There was a time, over half my life ago, that I wanted to be machine. Not a machine, necessarily, but Machine. Interacting–or my meager attempts to–with the people around me sent me the undeniable message that I did not belong amongst humans.
Not having known that there were others out there who are similar, I simply felt as though I were standing on the edge of an island, or perhaps the moon, looking out into an eternal abyss. There was Them, and there was Me. I didn’t belong with Them–that much I knew.
Given that the people around me were my only known examples of humanity, and given the fact that I felt alienated from them, I used deductive reasoning to calculate that I would be better off as Non-Human. The antithesis of human was Machine. Therefore, that must be my answer.
Yet, I had many traits of being human. I had all the necessary parts and elements. Except for one thing: that being human was uncomfortable. A human is expected to do human things and interact with other humans. And I was having a surprisingly difficult time doing this.
Of course, I didn’t like my humanness. I didn’t appreciate having biological needs (like eating and sleeping) and emotional vulnerabilities (like being hurt by rejection or teasing or abandonment or criticism). I hated the part of me that craved human connection and got burned when it didn’t materialize.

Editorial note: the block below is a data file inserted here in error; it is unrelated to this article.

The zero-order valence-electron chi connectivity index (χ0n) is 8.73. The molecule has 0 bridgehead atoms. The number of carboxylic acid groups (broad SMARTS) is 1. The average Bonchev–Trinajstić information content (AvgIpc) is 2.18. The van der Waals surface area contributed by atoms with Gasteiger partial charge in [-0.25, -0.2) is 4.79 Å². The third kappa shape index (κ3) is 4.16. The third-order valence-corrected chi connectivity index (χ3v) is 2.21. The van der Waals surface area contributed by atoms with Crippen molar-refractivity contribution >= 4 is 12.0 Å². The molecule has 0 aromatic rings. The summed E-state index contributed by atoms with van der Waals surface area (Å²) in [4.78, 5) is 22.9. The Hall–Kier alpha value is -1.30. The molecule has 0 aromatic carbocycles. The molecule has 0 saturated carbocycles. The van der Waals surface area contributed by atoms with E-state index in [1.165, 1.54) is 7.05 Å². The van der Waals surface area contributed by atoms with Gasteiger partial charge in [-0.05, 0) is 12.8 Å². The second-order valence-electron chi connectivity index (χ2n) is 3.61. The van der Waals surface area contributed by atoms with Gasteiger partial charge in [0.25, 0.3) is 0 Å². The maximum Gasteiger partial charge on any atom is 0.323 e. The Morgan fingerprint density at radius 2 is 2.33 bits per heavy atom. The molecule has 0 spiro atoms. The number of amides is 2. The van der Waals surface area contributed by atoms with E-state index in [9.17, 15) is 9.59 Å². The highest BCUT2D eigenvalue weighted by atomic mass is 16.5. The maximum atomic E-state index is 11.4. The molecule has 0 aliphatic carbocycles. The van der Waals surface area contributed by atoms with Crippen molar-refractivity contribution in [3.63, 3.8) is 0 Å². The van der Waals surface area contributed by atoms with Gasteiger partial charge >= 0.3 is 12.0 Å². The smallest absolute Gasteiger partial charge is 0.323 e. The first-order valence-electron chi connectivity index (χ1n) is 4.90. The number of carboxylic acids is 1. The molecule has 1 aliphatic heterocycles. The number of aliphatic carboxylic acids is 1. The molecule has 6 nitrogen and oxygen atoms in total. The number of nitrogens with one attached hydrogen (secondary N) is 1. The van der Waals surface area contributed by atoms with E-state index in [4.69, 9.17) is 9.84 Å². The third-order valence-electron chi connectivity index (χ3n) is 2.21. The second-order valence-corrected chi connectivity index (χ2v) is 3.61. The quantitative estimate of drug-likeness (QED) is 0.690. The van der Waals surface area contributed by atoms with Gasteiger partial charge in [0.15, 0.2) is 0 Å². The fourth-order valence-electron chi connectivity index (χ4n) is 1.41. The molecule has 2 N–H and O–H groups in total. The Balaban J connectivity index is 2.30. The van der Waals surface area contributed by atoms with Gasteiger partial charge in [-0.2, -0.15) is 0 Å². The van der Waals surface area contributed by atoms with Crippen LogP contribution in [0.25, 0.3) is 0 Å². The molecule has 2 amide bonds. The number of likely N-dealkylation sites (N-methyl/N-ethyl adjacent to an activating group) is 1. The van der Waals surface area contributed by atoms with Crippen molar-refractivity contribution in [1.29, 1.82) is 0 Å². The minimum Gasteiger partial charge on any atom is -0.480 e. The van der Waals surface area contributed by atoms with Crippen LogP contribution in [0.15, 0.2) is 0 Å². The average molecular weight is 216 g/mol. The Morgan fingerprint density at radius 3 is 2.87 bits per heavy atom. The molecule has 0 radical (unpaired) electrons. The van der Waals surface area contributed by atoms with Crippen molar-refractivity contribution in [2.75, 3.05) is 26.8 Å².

To be machine, therefore, would be to take the easy way out, but I saw no shame in that. I only saw insurmountable difficulties and personal challenges when I tried to do what came effortlessly to others. With machines, the picture was simpler, the interactions drama-free, the cause and effect perfect. The scripts were clean and predictable.
I wished I didn’t need a hug or validation or praise or recognition or social contact. I hated being sensitive. I hated being different, and I tried on many costumes–external and internal–to hide my spongy insides. I despised my weaknesses, my feelings, my wants, and the risks I was willing to take to get those human needs met.
The world can be vampiric. And I couldn’t stand being drained. I wanted to be a maze of ABS plastic and metal, with electric current that held up as long as I was plugged in.
Now, I have been shown a third way. It’s no longer a question of being human or machine; I can be both, with more emphasis on what I had found so difficult and treacherous before: human. Because now I’m not necessarily alone on an island anymore. I’ve realized that I haven’t been marooned by life, the universe, and everything after all. I’ve been shown an explanation of who I am and for why I am the way I am. Life, it seems, is not entirely binary.
My kind of human is valid. And I think I’m starting to get comfortable with it.
(Image Credit: Awaissoft)